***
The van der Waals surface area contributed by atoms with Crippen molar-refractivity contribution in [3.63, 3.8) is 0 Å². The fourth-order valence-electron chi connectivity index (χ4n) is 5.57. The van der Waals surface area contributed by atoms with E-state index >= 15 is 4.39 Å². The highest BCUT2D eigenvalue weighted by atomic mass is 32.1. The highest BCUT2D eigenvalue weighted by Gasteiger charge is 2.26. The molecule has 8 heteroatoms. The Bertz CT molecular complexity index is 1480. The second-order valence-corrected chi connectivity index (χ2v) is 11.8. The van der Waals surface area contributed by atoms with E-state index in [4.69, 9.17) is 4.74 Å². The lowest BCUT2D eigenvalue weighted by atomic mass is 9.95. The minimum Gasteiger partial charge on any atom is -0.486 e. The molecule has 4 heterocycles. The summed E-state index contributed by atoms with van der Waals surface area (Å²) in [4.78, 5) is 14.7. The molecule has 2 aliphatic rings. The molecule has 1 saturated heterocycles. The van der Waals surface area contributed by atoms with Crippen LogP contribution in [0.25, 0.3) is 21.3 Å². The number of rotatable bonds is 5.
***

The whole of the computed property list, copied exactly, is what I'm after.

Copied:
The van der Waals surface area contributed by atoms with Crippen molar-refractivity contribution in [3.63, 3.8) is 0 Å². The fourth-order valence-electron chi connectivity index (χ4n) is 5.57. The van der Waals surface area contributed by atoms with E-state index >= 15 is 4.39 Å². The highest BCUT2D eigenvalue weighted by atomic mass is 32.1. The highest BCUT2D eigenvalue weighted by Gasteiger charge is 2.26. The molecule has 8 heteroatoms. The Bertz CT molecular complexity index is 1480. The second-order valence-corrected chi connectivity index (χ2v) is 11.8. The van der Waals surface area contributed by atoms with E-state index in [4.69, 9.17) is 4.74 Å². The lowest BCUT2D eigenvalue weighted by atomic mass is 9.95. The minimum Gasteiger partial charge on any atom is -0.486 e. The molecule has 4 heterocycles. The summed E-state index contributed by atoms with van der Waals surface area (Å²) in [4.78, 5) is 14.7. The molecule has 2 aliphatic rings. The molecule has 1 saturated heterocycles. The van der Waals surface area contributed by atoms with Crippen LogP contribution in [0.25, 0.3) is 21.3 Å². The number of rotatable bonds is 5.